Outerspace – Blood Brothers    
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written by Michael Diston   
First off, I'll start by saying I've been wanting to review this album for so long and let you know what you've been missing. Finally I got around to it. Hopefully in between the time that it took for me to write this, and the time since the record has been out, many of you have discovered it. It's been a solid couple of months for underground champs Babygrande Records, with the excellent Jedi Mind Tricks album dropping, followed by Hi-Teknology 2, and the latest offering from JMT cousins Outerspace only further cements what is becoming a pretty good year. Blood Brothers improves in almost every way from its predecessor, 2004's Blood and Ashes.

For the record, Blood and Ashes was a damn fine debut for Outerspace, so Blood Brothers definitely overcomes the sophomore curse. Executive produced by Vinnie Paz, the Outerspace sound has the JMT front man's fingerprints all over it, but still manages to maintain a positively independent musical direction. From the moment the gloomy plucks and vocal sample of the opener 'Blood Brothers' kicks in, you can be guaranteed you'll encounter nothing but hardcore, gritty, boom-bap street raps with NO joints for the ladies. And it's about time.

There's really not a skippable song here. Don't get me wrong, I'm not saying that every record is awe-inspiring stuff. But there area lot of good tracks, and there are a few great tracks. 'Reign of Chaos' exhibits spacey and completely banging production while Crypt the Warchild and Planetary embrace their Latino heritage on 'Spanish Fly', a slightly surprising, hypnotic number which leans slightly towards a more 'commercial' nature, if you can indeed call it that, letting the beat ride out to show off a nice horn sample in the process.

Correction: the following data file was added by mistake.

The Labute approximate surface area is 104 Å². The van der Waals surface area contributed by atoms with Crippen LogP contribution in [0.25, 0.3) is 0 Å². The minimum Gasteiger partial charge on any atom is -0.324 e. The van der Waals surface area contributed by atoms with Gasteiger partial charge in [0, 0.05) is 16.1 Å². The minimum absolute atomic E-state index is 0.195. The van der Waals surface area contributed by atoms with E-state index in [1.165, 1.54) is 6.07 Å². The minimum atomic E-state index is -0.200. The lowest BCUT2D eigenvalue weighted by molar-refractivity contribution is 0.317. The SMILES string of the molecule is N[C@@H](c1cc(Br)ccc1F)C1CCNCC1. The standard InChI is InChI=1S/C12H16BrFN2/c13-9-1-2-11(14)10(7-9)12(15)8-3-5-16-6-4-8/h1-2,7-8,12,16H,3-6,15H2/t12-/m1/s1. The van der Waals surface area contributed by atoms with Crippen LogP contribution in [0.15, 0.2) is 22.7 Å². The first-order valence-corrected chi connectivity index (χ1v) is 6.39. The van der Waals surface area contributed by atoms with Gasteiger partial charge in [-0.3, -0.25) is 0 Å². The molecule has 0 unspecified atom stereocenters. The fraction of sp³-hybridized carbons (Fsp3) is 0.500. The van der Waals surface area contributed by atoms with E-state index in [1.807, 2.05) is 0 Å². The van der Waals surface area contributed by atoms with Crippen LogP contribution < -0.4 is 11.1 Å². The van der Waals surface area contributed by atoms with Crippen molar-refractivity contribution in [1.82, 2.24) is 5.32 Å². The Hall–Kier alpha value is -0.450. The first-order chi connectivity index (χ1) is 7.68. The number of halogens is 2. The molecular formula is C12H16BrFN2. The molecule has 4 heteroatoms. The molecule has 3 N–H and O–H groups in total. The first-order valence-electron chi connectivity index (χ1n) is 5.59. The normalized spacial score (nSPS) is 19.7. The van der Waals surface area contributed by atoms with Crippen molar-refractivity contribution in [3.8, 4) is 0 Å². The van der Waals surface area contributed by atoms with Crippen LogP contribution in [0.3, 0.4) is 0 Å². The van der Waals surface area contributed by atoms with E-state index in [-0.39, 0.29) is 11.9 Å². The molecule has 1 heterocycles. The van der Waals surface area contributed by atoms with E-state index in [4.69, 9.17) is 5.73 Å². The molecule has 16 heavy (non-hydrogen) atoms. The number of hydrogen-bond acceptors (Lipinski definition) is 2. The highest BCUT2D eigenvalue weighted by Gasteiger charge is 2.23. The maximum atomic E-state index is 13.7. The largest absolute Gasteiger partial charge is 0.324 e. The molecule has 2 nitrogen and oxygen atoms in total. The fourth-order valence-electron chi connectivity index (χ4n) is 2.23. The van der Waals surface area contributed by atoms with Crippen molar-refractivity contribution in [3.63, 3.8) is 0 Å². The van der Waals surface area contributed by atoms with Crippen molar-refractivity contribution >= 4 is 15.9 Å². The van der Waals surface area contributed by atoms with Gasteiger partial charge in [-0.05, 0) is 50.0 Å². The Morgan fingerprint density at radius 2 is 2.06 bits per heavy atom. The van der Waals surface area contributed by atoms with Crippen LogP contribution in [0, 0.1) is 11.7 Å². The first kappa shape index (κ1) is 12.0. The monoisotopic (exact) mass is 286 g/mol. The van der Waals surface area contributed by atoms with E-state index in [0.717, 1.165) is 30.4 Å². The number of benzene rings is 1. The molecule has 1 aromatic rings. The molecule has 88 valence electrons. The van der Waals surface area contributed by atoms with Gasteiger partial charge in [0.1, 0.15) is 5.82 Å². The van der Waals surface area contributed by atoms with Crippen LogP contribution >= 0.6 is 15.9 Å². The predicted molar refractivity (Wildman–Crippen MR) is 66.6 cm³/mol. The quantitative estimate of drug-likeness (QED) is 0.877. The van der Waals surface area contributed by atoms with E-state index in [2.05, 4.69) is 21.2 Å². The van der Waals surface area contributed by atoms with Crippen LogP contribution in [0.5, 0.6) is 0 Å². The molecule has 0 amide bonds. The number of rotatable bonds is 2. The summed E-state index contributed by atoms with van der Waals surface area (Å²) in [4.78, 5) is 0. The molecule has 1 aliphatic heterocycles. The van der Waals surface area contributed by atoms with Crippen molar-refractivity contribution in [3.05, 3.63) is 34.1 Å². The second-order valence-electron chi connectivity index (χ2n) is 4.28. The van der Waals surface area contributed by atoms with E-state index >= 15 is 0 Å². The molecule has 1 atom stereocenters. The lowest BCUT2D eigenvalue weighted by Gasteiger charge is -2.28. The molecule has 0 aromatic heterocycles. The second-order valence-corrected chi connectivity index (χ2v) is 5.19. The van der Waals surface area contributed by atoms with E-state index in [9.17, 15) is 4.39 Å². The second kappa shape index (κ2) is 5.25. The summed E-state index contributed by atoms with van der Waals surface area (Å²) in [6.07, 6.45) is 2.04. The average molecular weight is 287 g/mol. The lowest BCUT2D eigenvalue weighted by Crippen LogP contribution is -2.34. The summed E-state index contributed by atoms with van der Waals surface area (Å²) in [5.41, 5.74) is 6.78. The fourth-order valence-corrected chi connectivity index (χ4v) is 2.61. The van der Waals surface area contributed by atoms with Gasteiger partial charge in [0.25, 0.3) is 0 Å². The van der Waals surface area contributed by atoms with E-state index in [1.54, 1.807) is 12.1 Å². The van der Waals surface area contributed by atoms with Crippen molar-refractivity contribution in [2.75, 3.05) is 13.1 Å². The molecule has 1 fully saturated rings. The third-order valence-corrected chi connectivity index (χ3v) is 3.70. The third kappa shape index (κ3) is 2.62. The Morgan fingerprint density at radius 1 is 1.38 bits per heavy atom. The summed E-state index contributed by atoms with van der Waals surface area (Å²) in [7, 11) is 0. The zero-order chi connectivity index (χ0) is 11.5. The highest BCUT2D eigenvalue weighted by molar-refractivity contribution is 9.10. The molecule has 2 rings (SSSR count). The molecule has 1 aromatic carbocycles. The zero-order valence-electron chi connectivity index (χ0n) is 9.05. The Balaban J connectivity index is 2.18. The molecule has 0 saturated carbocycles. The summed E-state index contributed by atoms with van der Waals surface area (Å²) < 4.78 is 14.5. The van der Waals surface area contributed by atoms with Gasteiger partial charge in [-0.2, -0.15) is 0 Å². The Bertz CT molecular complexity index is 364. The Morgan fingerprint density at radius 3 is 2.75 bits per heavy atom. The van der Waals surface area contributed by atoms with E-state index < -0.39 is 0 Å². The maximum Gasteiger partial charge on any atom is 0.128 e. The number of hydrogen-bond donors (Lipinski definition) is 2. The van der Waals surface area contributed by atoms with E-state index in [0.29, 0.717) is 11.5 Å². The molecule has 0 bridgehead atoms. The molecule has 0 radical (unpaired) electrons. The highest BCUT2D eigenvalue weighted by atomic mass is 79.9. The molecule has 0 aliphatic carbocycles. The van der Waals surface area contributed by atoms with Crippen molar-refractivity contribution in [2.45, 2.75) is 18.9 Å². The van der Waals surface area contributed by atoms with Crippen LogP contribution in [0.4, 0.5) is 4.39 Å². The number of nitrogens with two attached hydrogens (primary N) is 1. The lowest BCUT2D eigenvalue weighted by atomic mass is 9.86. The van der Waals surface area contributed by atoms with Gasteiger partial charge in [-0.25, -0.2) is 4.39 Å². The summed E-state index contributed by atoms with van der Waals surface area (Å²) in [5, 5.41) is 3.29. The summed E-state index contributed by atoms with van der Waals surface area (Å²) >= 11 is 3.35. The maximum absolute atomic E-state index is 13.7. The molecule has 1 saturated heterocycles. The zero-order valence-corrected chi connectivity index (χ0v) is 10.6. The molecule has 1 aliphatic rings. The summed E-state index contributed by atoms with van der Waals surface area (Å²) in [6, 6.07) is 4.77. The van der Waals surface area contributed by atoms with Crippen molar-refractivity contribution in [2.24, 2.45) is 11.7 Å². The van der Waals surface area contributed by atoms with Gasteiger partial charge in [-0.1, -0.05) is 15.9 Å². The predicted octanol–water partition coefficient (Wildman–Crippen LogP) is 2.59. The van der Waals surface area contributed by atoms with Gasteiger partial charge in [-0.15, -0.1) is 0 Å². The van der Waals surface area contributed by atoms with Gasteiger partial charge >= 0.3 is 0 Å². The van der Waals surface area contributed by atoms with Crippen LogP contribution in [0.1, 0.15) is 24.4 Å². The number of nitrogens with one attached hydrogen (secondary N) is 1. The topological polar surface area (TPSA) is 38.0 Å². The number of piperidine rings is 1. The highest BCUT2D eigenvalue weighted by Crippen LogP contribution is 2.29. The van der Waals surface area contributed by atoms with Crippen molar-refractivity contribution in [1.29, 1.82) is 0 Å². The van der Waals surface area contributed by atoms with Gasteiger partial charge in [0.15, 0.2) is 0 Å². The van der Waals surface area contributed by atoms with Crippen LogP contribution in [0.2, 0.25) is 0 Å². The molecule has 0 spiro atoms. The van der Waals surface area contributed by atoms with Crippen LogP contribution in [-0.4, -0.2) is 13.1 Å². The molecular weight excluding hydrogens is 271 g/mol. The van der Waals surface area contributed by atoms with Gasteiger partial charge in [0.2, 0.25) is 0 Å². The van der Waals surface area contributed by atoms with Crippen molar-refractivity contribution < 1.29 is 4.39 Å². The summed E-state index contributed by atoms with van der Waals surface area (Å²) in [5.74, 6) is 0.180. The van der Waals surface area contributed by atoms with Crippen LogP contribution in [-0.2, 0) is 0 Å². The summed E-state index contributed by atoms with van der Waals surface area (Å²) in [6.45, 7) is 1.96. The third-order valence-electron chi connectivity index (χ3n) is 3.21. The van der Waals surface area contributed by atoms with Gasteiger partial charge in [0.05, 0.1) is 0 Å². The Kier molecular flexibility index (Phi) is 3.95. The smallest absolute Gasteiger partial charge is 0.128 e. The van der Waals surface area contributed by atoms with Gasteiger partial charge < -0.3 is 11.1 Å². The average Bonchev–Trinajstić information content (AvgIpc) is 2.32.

The album also throws up a few surprises in terms of the guest list. D Block's Sheek Louch shows up on 'You Don't Like Me', to spit his consistent brand of murder raps, and demonstrates that old formulas often work the best, the track reminiscent of early LOX material over an ominous piano-laced backdrop. Similarly, the other rather unexpected combination of Royce Da 5'9 appearing on 'Street Massacre' which between its myriad of scratches and choir like sample displays a vicious reminder of just how serious Outerspace are with the rhymes – “This ain't no sing-a-long music, for you to ride up on/ this here is Street Massacre, music to dump on”.

The avid hip-hop listener will also find a number of familiar samples that surprisingly avoid sounding played out, and are instead melded into heartfelt offerings ('Grown Ass Man') and straight-up underground heaters ('Hustle and Flow' with King Syze), the latter with its heaving bass line and highlighted with sharp strings. 'The Boiling Point' is a taut exercise in how to create a energy-packed, mid 90's head-nodder, and 'Drive By Music' is all in the name, propped up by a haunting vocal sample and sharp snares, it is a lesson in intimidation.

Blood Brothers works on nearly every level. The album almost always consistently flows from one track to the next, the 14 songs contained within is just about the right amount to keep one thoroughly hooked, and it has impressive production matched by an equal level of proficiency in the lyrical department. Not to mention the albums sparse features work successfully everytime. At times I tired of the repetitive subject-matter, but took it for what it was – an album which is most definitely centered around hardcore, negative music, and tracks like the aforementioned 'Grown Ass Man' remedied this qualm into relative insignificance. I also could have done without the cheesy rock-rap stylings of 'Brute Force 2' which almost always never work, and the video game sampled and inspired 'Altered Beasts', but both really never negatively impact the overall presence of the album, making the latest offering from Outerspace a rare lesson in succinct and thoughtfully executed musicianship. Get Blood Brothers anyway you can, because Outerspace are starting to carve out a consistent and thoroughly deserved reputation for quality, independent hip-hop.









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